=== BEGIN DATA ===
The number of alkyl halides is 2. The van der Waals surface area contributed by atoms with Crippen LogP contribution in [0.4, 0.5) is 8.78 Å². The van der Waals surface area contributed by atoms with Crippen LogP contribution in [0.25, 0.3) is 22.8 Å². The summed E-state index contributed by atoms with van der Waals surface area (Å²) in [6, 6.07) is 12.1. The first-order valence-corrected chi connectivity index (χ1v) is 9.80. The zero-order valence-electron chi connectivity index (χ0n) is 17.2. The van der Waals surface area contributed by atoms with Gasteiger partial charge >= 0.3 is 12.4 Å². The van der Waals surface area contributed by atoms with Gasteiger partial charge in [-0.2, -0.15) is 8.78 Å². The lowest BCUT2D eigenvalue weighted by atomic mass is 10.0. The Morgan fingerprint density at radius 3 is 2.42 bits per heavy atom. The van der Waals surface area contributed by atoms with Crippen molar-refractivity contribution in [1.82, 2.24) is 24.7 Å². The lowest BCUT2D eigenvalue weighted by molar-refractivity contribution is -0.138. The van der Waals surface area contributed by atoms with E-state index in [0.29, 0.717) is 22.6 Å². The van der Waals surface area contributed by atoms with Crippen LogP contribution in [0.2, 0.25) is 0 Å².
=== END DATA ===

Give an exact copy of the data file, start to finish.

The number of alkyl halides is 2. The van der Waals surface area contributed by atoms with Crippen LogP contribution in [0.4, 0.5) is 8.78 Å². The van der Waals surface area contributed by atoms with Crippen LogP contribution in [0.25, 0.3) is 22.8 Å². The summed E-state index contributed by atoms with van der Waals surface area (Å²) in [6, 6.07) is 12.1. The first-order valence-corrected chi connectivity index (χ1v) is 9.80. The zero-order valence-electron chi connectivity index (χ0n) is 17.2. The van der Waals surface area contributed by atoms with Gasteiger partial charge >= 0.3 is 12.4 Å². The van der Waals surface area contributed by atoms with Gasteiger partial charge in [-0.2, -0.15) is 8.78 Å². The lowest BCUT2D eigenvalue weighted by atomic mass is 10.0. The Morgan fingerprint density at radius 3 is 2.42 bits per heavy atom. The van der Waals surface area contributed by atoms with Crippen molar-refractivity contribution in [1.82, 2.24) is 24.7 Å². The lowest BCUT2D eigenvalue weighted by molar-refractivity contribution is -0.138. The van der Waals surface area contributed by atoms with E-state index in [0.29, 0.717) is 22.6 Å². The van der Waals surface area contributed by atoms with Crippen LogP contribution in [0.2, 0.25) is 0 Å².